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Capital-Hungry Startups Should Consider This Alternative to …

Venture firms are funding fewer startups, mostly in selected places. If yours is outside the promised land that is Silicon Valley, business development companies might be your best bet for funding.


7 min read

Opinions expressed by Entrepreneur contributors are their own.


By nature, startups are hungry for capital.

That’s simply a fact of life in the high-growth, high-risk, high-reward segment that is technology. For that reason, these fledgling, upstart tech companies are powered almost exclusively by venture capital and private equity, firms with the deep pockets, market savvy, and connections to make (or break) a startup.

To say that startups live in fear and reverence of these investment firms is an understatement. Yet these promising, early stage companies shouldn’t limit themselves only to VCs, whose generous funding always come with strings attached. Instead, they should seek alternative sources of investment to help power their growth. Doing so could uncover more steady (if smaller) sources of capital, and moreover, could even help the average person get in on the action.

Where should startups with traction turn? Try business development companies (BDC), for one.

What is a BDC?

Before we get into the benefits of a BDC-startup partnership, it might be helpful to understand exactly what a BDC is. At its simplest form, a BDC is just a firm that invests in small- and mid-sized businesses in the United States (what we call the lower middle-market). Like other, larger investment organizations, BDCs use shareholder money to generate income, turn profits, and grow their portfolio companies.

Related: 3 Commonly Overlooked Ways Business Owners Can Raise Funds

BDCs didn’t arise out of the vacuum. Instead, they were a response to the Investment Company Act of 1940, an important series of regulations put into place after the stock market crash of 1929 and ensuing Great Depression. The Investment Company Act limited the number of people (and companies) that could invest, thus drying up the amount of money going to smaller, growing businesses.

As a result, Congress passed the Small Business Incentive Act of 1980, which created the BDC. This had two effects: first, smaller, middle-market businesses (which earn annual revenues ranging from $10 million to $1 billion, and employ anywhere from 100 to 2,000 workers) could get a source of funding. This niche, though long neglected, is actually extremely critical to the nation’s overall economic health. In fact, middle-market companies are responsible for approximately one-third of all revenue in the US — quite a large segment to leave out in the cold. Since the recession, these companies also grew twice as fast as the economy as a whole, making them a key driver of economic recovery.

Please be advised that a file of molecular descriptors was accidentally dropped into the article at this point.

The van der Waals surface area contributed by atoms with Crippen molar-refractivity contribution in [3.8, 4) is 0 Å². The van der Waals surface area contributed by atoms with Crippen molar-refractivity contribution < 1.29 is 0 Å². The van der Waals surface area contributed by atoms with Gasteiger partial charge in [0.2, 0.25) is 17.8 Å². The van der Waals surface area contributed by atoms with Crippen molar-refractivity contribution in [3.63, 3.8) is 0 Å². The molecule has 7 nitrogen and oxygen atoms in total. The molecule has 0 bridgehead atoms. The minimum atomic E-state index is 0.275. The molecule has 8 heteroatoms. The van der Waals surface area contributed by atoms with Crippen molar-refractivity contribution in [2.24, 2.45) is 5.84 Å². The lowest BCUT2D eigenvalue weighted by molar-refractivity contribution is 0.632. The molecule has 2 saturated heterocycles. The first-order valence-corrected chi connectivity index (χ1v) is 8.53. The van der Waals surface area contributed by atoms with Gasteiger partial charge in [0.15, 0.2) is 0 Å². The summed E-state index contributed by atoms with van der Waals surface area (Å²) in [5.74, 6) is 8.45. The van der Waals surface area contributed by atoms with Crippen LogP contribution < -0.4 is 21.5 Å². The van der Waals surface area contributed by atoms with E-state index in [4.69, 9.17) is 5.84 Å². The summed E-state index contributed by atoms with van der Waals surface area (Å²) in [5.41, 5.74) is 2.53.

Next, BDCs also democratized investing. Think of them as open-source venture capital, because they are open to all investors, not simply a handful of wealthy individuals. Equally important, BDCs, by law, cannot invest more than 25 percent of their assets into any single business (or any one sector).

Why would a BDC work for my startup?

As a tech entrepreneur, you may nod and yawn at this information. After all, while BDCs seem fair and transparent, they’re far more important to investors, rather than entrepreneurs. What can BDCs offer a startup with some promising initial successes?

Plenty, as it turns out. First, even giants like Google and Facebook began their lives as middle-market companies and grew from there. It’s important to note that not every startup can grow into one of the next big tech companies. Even if your goal is to be acquired (and thus win a handsome payout for your blood, sweat and tears), you’ll need to hit a tipping point before you are bought by a larger company. In the interim, you should certainly consider BDCs.